Get-hooked November 23, 2020
Locked up much before lockdown – Guest Column by Nincy Mariam Mondly
Our guest columnist this week is 26-year-old Nincy Mariam Mondly from Kerala who has been a wheelchair user since 2014 due to a spinal cord injury. Nincy who is an aspiring writer is currently pursuing her post-graduation in counselling and family therapy under IGNOU.
The pandemic Covid-19 hit us unexpectedly. The Coronavirus can indeed be called egalitarian as the world’s face now looks masked when it sings,”Ring-a-ring-a crises, A pocket full of santisers, Achoo! Achoo (sneezing)! We all fall down.”
Yes, the whole world fell down in front of Covid-19 and our hands felt tied not just because of the lockdown but more so, when medical science failed to catch up with the pandemic. On the bright side, the common man hasn’t given up attempts to normalise the effect. To begin with, if it was about being stuck and suffocated inside (what is supposed to be) home-sweet-home, the new trend came in even before knocking at our doors- From boutiques displaying designer masks on their models to multinational companies reaping the benefits of cost effective ‘Work-from-home’. Covid-19 surely came with change.
But what didn’t change?
Being home-bound meant nothing new to persons with disabilities because our disabilities had locked us down much before Covid. The difference is in only the way it gets labelled in our society: while the pandemic forced the common man into a ‘lockdown’, disabilities meant being bed-bound or wheelchair-bound, or in any case ‘home-bound’, more for the society than the individual. Even when the world would take care of replacing derogatory terms with ‘specially abled’ or ‘differently abled’, they would accept being ‘home-bound’ as natural and okay for persons with disabilities.
At least now as Covid gave everyone a glimpse of the struggles of being confined to one’s own home, especially for prolonged periods, we also understood the need for several institutional changes in order to cope with such struggles.
Thankfully, most of these changes extensively used online platforms, be it for online classes or church sermons or even wedding celebrations, where differences like being able bodied or not didn’t seem to matter and travelling was no longer a problem. Fortunately or unfortunately, the resolve was not exactly for catering to needs of minority groups but rather global. For the same reason, we continue to witness a joint effort to bring forth these massive changes that also happen to be inclusive of persons with disabilities. So whether or not the world has been sensitised to what persons with disabilities could be going through and what can be done to help the situation, still remains a question.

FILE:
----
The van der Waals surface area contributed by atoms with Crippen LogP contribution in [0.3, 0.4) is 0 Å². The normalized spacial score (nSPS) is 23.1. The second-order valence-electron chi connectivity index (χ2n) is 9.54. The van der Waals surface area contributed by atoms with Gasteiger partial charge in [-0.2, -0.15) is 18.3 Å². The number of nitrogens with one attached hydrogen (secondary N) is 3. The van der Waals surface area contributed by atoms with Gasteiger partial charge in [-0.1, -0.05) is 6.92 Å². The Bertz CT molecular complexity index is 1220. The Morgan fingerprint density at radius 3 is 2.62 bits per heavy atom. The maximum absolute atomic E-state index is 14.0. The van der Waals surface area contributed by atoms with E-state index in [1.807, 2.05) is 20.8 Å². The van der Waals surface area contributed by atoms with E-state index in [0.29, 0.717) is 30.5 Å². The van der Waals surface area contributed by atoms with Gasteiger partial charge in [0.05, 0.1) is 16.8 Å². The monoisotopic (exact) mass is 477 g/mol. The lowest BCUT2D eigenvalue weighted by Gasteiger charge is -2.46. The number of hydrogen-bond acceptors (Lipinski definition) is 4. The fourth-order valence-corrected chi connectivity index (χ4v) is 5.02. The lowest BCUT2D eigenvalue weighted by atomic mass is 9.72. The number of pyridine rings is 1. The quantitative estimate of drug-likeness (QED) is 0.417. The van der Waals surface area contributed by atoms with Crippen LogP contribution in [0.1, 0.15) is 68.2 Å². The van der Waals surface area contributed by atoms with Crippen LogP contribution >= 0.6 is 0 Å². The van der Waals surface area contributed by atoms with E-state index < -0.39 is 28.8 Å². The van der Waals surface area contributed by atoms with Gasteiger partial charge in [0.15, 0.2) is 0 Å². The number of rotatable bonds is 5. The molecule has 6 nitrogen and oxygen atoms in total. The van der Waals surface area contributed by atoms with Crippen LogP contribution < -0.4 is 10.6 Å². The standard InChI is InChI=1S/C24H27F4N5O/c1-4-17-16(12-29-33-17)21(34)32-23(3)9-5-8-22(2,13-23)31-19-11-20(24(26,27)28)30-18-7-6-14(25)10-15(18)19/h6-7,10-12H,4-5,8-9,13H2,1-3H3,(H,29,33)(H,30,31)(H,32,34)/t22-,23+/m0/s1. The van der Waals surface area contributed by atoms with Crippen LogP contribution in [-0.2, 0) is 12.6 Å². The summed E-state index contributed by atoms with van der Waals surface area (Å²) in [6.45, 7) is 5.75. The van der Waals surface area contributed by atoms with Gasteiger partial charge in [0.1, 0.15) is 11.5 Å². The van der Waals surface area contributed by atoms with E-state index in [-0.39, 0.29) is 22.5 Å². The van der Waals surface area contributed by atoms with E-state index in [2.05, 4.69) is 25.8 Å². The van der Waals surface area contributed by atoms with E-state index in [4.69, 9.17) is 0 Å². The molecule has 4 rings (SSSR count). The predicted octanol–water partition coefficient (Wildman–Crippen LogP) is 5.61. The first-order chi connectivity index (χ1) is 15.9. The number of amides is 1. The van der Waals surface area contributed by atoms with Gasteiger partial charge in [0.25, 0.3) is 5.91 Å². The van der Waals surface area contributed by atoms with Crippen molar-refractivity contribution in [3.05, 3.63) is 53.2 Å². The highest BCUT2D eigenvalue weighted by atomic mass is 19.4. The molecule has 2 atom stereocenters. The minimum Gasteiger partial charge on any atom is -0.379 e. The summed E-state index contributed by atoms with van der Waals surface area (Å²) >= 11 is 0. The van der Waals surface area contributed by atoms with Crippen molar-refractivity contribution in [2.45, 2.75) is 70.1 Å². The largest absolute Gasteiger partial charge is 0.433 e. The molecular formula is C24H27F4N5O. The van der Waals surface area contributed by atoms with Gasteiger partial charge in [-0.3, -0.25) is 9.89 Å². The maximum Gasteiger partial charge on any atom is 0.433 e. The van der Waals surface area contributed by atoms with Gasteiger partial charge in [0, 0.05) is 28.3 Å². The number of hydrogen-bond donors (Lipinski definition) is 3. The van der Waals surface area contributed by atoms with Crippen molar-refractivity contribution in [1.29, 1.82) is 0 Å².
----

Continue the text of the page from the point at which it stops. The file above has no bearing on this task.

But all this covers only the case of those among the persons with disabilities who are ‘privileged’ enough to be sheltered, have their basic needs met with the help of caregivers and most importantly, in the current circumstances, have access to internet. As for the ones who barely manage their lives with jobs mostly in the unorganized sector, have crashed like cut down trees during this pandemic. Now that imagery also contains the presupposition that persons with disabilities are, otherwise living but immobile like trees.
None of what is said here is to dismiss the initiatives of government bodies and NGO’s in this regard. But to state it bluntly, it has never been enough for this minority group of our society. The majority then would argue that these institutions fail to cater to even their needs. But if we were to talk about that, the spotlight would again be on the majority right? And then, it would only be natural to say that change has favoured and will continue to favour the majority.
But please remember that the appeal here is never against the majority, but to the majority that as the world is exploring new possibilities in the context of sour but noteworthy experiences that came along with COVID-19, we long for more inclusive changes in the post-Covid era. The hope that we won’t be forgotten as ‘normalcy’ returns or in defining ‘the new normal’.
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